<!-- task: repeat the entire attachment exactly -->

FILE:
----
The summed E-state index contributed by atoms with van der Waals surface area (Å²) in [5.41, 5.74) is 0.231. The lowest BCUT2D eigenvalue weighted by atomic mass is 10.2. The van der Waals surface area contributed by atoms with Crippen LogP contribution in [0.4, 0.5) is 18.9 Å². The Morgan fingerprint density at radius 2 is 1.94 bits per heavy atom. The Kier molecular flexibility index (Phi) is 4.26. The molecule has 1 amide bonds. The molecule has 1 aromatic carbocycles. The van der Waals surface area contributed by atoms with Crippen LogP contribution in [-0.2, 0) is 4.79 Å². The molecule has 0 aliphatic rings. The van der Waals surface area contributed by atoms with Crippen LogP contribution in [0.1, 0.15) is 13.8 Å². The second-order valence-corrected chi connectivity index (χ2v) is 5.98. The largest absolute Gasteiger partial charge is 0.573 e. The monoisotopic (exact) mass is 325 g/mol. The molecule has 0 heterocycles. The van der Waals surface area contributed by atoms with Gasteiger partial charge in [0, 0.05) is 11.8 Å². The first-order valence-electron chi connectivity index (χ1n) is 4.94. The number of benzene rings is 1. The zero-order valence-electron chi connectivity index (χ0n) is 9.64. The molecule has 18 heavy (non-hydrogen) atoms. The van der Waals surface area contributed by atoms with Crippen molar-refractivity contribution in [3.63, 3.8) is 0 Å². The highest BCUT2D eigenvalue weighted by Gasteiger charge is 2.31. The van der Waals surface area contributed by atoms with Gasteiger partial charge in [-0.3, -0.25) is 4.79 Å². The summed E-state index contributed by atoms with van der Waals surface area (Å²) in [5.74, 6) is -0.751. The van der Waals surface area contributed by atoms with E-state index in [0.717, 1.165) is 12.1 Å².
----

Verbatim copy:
The summed E-state index contributed by atoms with van der Waals surface area (Å²) in [5.41, 5.74) is 0.231. The lowest BCUT2D eigenvalue weighted by atomic mass is 10.2. The van der Waals surface area contributed by atoms with Crippen LogP contribution in [0.4, 0.5) is 18.9 Å². The Morgan fingerprint density at radius 2 is 1.94 bits per heavy atom. The Kier molecular flexibility index (Phi) is 4.26. The molecule has 1 amide bonds. The molecule has 1 aromatic carbocycles. The van der Waals surface area contributed by atoms with Crippen LogP contribution in [-0.2, 0) is 4.79 Å². The molecule has 0 aliphatic rings. The van der Waals surface area contributed by atoms with Crippen LogP contribution in [0.1, 0.15) is 13.8 Å². The second-order valence-corrected chi connectivity index (χ2v) is 5.98. The largest absolute Gasteiger partial charge is 0.573 e. The monoisotopic (exact) mass is 325 g/mol. The molecule has 0 heterocycles. The van der Waals surface area contributed by atoms with Gasteiger partial charge in [0, 0.05) is 11.8 Å². The first-order valence-electron chi connectivity index (χ1n) is 4.94. The number of benzene rings is 1. The zero-order valence-electron chi connectivity index (χ0n) is 9.64. The molecule has 18 heavy (non-hydrogen) atoms. The van der Waals surface area contributed by atoms with Crippen molar-refractivity contribution in [3.63, 3.8) is 0 Å². The highest BCUT2D eigenvalue weighted by Gasteiger charge is 2.31. The van der Waals surface area contributed by atoms with Gasteiger partial charge in [-0.3, -0.25) is 4.79 Å². The summed E-state index contributed by atoms with van der Waals surface area (Å²) in [5.74, 6) is -0.751. The van der Waals surface area contributed by atoms with E-state index in [0.717, 1.165) is 12.1 Å².